Australia's coach Darren Lehmann will step down after the fourth Test against South Africa ends. The team's captain Steve Smith returned to Australia and broke down as he took "full responsibility" for the ball-tempering plot in Cape Town.
A tearful Darren Lehmann said on Thursday he would quit as coach of the scandal-tainted Australia cricket team after the fourth and final Test of the ongoing series in South Africa following a ball-tampering scandal that has rocked cricket.
"This will be my last Test as head coach of the Australian cricket team," Lehmann told a press conference on the eve of the match.
"Saying goodbye to the players was the toughest thing I have ever had to do.
"After seeing events in the media today with Steve Smith and Cameron Bancroft, the feeling is that Australian cricket needs to move forward and this is the right thing to do.
"I really felt for Steve and, as you see, I'm crying in front of the media. All the players are really hurting."
TRT World's Oliver Whitfield-Miocic reports from Sydney.
Speaking in Johannesburg soon after Lehmann's announcement, Cricket Australia (CA) chief executive James Sutherland said he wanted to pay tribute to the coach.
"He provided fantastic service and has been part of a very successful team that has achieved a lot during his time.
"I have seen first hand the pride in which he has gone about his work and the love he has for the job and his incredible work ethic. He genuinely loves and respects his players."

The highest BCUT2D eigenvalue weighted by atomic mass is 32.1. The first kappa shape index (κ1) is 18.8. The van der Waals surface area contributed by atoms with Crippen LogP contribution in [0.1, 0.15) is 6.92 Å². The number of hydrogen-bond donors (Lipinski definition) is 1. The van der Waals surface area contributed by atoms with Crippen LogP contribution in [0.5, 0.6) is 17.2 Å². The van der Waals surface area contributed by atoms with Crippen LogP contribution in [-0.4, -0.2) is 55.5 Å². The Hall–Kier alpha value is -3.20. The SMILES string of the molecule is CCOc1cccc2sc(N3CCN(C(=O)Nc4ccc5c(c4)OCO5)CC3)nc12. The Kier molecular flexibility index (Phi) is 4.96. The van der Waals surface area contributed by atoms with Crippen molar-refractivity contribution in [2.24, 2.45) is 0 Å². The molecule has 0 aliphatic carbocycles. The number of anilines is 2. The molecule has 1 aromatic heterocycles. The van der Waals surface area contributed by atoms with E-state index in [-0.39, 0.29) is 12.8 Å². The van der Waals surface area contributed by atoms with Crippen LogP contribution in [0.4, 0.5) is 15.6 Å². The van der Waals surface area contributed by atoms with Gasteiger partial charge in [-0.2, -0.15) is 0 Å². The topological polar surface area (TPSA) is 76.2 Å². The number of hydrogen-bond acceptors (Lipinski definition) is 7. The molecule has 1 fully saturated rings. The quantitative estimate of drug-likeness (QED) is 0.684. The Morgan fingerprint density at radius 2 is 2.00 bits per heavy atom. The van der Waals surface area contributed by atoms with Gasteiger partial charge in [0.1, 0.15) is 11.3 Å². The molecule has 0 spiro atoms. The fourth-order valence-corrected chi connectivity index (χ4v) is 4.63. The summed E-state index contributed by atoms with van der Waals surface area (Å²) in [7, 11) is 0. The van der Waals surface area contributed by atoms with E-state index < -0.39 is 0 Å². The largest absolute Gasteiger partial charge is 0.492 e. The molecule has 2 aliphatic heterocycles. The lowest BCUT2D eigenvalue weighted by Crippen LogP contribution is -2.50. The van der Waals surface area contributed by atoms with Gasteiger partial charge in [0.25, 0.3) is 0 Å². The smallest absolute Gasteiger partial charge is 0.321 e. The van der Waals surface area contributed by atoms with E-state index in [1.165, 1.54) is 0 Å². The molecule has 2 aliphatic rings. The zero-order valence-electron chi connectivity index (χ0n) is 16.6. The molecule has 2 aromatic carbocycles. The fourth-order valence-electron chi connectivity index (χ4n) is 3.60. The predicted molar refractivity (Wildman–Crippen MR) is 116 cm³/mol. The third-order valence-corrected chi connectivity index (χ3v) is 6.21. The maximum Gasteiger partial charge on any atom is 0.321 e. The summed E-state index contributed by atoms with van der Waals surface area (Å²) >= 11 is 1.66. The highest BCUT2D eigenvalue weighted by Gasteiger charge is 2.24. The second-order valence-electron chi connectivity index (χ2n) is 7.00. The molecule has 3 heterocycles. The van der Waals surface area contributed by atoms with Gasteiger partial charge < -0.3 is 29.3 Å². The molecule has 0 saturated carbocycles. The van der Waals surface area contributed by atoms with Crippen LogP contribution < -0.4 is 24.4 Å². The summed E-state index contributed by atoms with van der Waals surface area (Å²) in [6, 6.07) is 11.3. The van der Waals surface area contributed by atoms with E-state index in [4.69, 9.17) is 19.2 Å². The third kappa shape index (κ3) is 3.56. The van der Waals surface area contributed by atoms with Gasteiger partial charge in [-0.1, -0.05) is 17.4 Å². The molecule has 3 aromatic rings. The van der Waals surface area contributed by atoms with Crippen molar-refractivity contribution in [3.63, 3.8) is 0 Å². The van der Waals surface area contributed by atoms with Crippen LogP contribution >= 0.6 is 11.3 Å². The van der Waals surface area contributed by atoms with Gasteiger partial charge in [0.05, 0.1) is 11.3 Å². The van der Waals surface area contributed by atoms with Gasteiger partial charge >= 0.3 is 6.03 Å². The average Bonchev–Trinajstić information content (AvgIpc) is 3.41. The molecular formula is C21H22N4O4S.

Lehmann, who was due to leave the job after the 2019 Ashes series in England, is going despite being cleared of any role in the scandal.
Steve Smith breaks down in news conference
For former Australia cricket captain Steve Smith, it was reality television at its most heart-wrenchingly real.
Having lost the captaincy after the scandal in South Africa, Smith returned to Australia on Thursday night and broke down several times in a nationally televised news conference at Sydney airport.
Smith started crying as he reflected on the effect his involvement in a ball-tampering plot in the Cape Town test last weekend had on his parents, and he apologised for the pain he's caused them and the Australian public.
In his first public comments following his 12-month ban from the Australian cricket team, Smith took responsibility for the scandal.
"I just want to say I'm sorry for the pain that I've brought to Australia and the fans and the public," he said. "It's devastating and I'm truly sorry."
It has been a tumultuous 24 hours for Smith, who left South Africa in disgrace after being sent home by Cricket Australia.
At Johannesburg airport, he was led through the international terminal by up to six police and security guards, hearing boos and taunts of "cheater" from a crowd that had gathered at the airport.
Smith and Cameron Bancroft fronted news conferences on opposite sides of Australia, while the third player involved in the controversial ball-tampering scandal in South Africa – David Warner – used social media to issue an apology while still in the air.
'Serious error of judgement'
Smith, wearing a sports jacket and drawing deep breaths as he spoke, addressed the fans and the children of Australia who wanted to know why he'd cheated.
"Firstly. I'm deeply sorry. I love the game of cricket. I love kids wanting to play the great game of cricket that I love," he said. "Any time you're thinking of making a questionable decision. Think about who you're affecting."
"You're affecting your parents. To see the way my old man has been ...," Smith, stopping briefly to cry, continued, "... and my mum. It hurts."
Smith said as the captain of the Australian team, he had to "take full responsibility."